(this ! assertion) (color ? red)


    • Complete the definition of the function match in hw3-handout/match/match.lisp, which compares a pattern and an assertion.

      When a pattern containing no special atoms is compared to an assertion, the two match only if they are exactly the same, with each corresponding position occupied by the same atom.


      > (match ’(color apple red) ’(color apple red)) T


      > (match ’(color apple red) ’(color apple green)) NIL

      The special atom ? matches any single atom.


      > (match ’(color apple ?) ’(color apple red)) T

      > (match ’(color ? red) ’(color apple red)) T

      > (match ’(color ? red) ’(color apple green)) NIL


      In the last example, (color ? red) and (color apple green) do not match be- cause red and green do not match.

      The special atom ! expands the capability of match by matching any one or more atoms.


      > (match ’(! table !) ’(this table supports a block)) T


      Here, the first ! symbol matches this, table matches table, and the second ! symbol matches supports a block.


      > (match ’(this table !) ’(this table supports a block)) T

      > (match ’(! brown) ’(green red brown yellow)) NIL


      In the last example, the special symbol ! matches green red. However, the match fails because yellow occurs in the assertion after brown, whereas it does not occur in the assertion. However, the following example succeeds:


      > (match ’(! brown) ’(green red brown brown)) T


      In this example, ! matches the list (green red brown), whereas brown matches the last element.

      • Use the following commands to run the unit tests provided in

        hw3-handout/match/match test.lisp:


        $ cd hw3-handout/match/

        $ clisp match_test.lisp

  4. nfa (15 points)

    • A non-deterministic finite automaton (NFA) is defined by a set of states, symbols in an alphabet, and a transition function. A state is represented by an integer. A symbol is represented by a rune, i.e., a character. Given a state and a symbol, a transition function returns the set of states that the NFA can transition to after reading the given symbol. This set of next states could be empty.

      A graphical representation of an NFA is shown below:

    • In this example, {0, 1, 2} are the set of states, {a, b} are the set of symbols, and the transition function is represented by labelled arrows between states.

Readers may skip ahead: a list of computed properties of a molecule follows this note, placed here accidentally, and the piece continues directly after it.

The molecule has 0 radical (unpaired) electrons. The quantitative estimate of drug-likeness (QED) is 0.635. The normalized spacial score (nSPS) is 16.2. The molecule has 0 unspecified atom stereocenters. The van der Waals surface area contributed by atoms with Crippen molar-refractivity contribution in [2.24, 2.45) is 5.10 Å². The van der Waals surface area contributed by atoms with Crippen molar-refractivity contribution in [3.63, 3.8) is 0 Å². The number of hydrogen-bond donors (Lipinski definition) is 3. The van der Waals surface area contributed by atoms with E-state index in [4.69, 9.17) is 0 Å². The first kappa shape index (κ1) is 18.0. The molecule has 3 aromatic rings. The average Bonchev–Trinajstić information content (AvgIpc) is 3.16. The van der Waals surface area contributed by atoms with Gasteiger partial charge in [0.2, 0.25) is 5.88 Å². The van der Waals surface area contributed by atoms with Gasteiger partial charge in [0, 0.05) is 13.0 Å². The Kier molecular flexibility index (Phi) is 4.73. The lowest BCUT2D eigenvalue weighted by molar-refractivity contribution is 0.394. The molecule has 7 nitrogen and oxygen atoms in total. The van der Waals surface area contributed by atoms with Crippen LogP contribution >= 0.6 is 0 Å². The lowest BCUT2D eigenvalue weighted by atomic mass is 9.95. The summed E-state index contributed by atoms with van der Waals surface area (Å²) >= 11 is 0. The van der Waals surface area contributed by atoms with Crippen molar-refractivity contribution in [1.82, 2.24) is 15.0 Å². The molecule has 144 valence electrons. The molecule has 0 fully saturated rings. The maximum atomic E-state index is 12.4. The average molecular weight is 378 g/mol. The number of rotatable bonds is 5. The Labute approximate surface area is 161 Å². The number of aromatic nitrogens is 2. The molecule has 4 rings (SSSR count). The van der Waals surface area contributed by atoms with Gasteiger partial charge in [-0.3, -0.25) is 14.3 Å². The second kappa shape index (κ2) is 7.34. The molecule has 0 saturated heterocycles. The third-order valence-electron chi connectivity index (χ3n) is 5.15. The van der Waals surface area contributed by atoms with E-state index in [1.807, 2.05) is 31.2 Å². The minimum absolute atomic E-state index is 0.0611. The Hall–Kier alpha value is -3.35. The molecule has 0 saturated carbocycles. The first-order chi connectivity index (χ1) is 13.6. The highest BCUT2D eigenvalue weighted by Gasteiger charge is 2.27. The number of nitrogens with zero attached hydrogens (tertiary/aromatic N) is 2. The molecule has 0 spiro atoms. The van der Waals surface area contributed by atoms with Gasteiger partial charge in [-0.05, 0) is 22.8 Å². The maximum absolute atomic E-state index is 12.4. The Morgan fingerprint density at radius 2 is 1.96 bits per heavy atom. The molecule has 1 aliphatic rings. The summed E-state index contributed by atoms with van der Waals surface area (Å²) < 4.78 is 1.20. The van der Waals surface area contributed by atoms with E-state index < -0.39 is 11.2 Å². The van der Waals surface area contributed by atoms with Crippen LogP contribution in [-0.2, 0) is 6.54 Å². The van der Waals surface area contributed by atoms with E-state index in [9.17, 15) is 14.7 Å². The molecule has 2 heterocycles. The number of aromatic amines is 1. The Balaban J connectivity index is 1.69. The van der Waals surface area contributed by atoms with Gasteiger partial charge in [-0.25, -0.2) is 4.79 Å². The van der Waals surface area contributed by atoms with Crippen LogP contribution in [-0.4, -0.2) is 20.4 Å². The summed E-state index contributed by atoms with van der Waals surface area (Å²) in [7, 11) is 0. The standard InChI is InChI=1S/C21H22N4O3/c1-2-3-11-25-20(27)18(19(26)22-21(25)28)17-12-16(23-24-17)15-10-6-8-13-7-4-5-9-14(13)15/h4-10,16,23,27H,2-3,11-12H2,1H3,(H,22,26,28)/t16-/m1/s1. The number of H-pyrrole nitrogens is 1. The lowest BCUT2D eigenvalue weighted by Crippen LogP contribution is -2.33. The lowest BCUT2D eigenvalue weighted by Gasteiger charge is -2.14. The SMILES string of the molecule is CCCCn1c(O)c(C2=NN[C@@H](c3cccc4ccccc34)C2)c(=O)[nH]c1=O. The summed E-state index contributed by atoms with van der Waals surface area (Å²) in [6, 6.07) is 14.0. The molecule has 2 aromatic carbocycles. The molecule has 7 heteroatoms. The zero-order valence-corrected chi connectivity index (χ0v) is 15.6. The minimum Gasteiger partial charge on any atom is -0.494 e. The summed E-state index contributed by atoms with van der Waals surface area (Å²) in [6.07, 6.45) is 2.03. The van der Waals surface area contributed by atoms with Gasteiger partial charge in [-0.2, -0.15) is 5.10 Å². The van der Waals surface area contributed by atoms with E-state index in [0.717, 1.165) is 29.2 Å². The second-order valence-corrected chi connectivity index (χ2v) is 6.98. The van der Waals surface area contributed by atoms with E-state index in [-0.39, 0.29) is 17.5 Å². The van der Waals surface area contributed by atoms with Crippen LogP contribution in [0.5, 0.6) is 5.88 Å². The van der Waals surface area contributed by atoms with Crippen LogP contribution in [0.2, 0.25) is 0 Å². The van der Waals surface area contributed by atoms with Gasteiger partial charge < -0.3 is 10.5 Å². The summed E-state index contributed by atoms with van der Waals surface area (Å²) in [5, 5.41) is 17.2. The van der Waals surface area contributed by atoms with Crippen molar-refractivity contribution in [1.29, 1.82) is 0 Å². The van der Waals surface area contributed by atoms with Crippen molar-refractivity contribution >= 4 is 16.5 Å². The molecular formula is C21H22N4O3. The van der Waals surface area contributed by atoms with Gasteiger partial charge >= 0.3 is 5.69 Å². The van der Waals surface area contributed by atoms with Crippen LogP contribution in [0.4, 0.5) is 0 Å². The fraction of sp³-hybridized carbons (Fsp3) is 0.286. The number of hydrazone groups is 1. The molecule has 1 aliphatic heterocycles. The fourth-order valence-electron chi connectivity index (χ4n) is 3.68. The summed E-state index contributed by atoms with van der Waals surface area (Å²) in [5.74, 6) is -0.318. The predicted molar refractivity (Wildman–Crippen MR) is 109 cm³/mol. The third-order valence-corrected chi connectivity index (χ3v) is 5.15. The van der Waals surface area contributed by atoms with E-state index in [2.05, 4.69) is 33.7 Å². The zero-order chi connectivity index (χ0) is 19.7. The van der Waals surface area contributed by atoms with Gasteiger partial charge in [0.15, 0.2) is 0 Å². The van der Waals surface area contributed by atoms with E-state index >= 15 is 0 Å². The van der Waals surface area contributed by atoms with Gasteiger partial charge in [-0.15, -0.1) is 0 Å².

• If the NFA is in state 0 and it reads the symbol a, then it can transition to either state 1 or to state 2.

      • If the NFA is in state 0 and it reads the symbol b, then it can only transition to state 2.

      • If the NFA is in state 1 and it reads the symbol b, then it can only transition to state 0.

      • If the NFA is in state 1 and it reads the symbol a, it cannot make any transitions.

      • If the NFA is in state 2 and it reads the symbol a or b, it cannot make any transitions.

    • A given final state is said to be reachable from a given start state via a given input sequence of symbols if there exists a sequence of transitions such that if the NFA starts at the start state it would reach the final state after reading the entire sequence of input symbols.

    • In the example NFA above:

      • The state 1 is reachable from the state 0 via the input sequence abababa.

      • The state 1 is not reachable from the state 0 via the input sequence ababab.

      • The state 2 is reachable from state 0 via the input sequence abababa.

    • Complete the definition of the function reachable in hw3-handout/nfa/nfa.lisp, which returns true if a final state is reachable from the start state after reading an input sequence of symbols, and nil, otherwise.

      The transition function for the NFA described above is represented by the

      expTransitions function in hw3-handout/nfa/nfa test.lisp.


      > (reachable ’expTransitions 0 0 ’(A B)) T


      > (reachable ’expTransitions 0 0 ’(A A)) nil


    • Use the following commands to run the unit tests provided in

      hw3-handout/nfa/nfa test.lisp:


      $ cd hw3-handout/nfa/

      $ clisp nfa_test.lisp


  5. matrix (30 points)

    • Suppose we represent a matrix in LISP as a list of lists. For example, ((a b) (c d)) would represent a 2*2 matrix whose first row contains the elements a and b, and whose second row contains the elements c and d. You may assume that the matrices are well-formed, compatible, and not empty.

    • Complete the definition of the function matrix-add

      in hw3-handout/matrix/matrix.lisp, which takes two matrices as input and outputs the sum of the two matrices.


      > (matrix-add ’((1 2) (2 1)) ’((1 2) (3 4)))

      ((2 4) (5 5))


    • Complete the definition of the function matrix-multiply

      in hw3-handout/matrix/matrix.lisp, which takes two matrices as input and mul- tiplies them and outputs the resultant. You may assume that the matrices are well- formed, compatible, and not empty.


      > (matrix-multiply ((1 2) (2 1)) ’((3 1) (1 3)))

      ((5 7) (7 5))


    • Complete the definition of the function matrix-transpose

in hw3-handout/matrix/matrix.lisp, which takes a matrix as input, and outputs its transpose. You may assume that the matrix is well-formed, and not empty.

> (matrix-transpose ’((1 2 3) (4 5 6)))

((1 4) (2 5) (3 6))


  • Use the following commands to run the unit tests provided in

hw3-handout/matrix/matrix test.lisp:


$ cd hw3-handout/matrix/

$ clisp matrix_test.lisp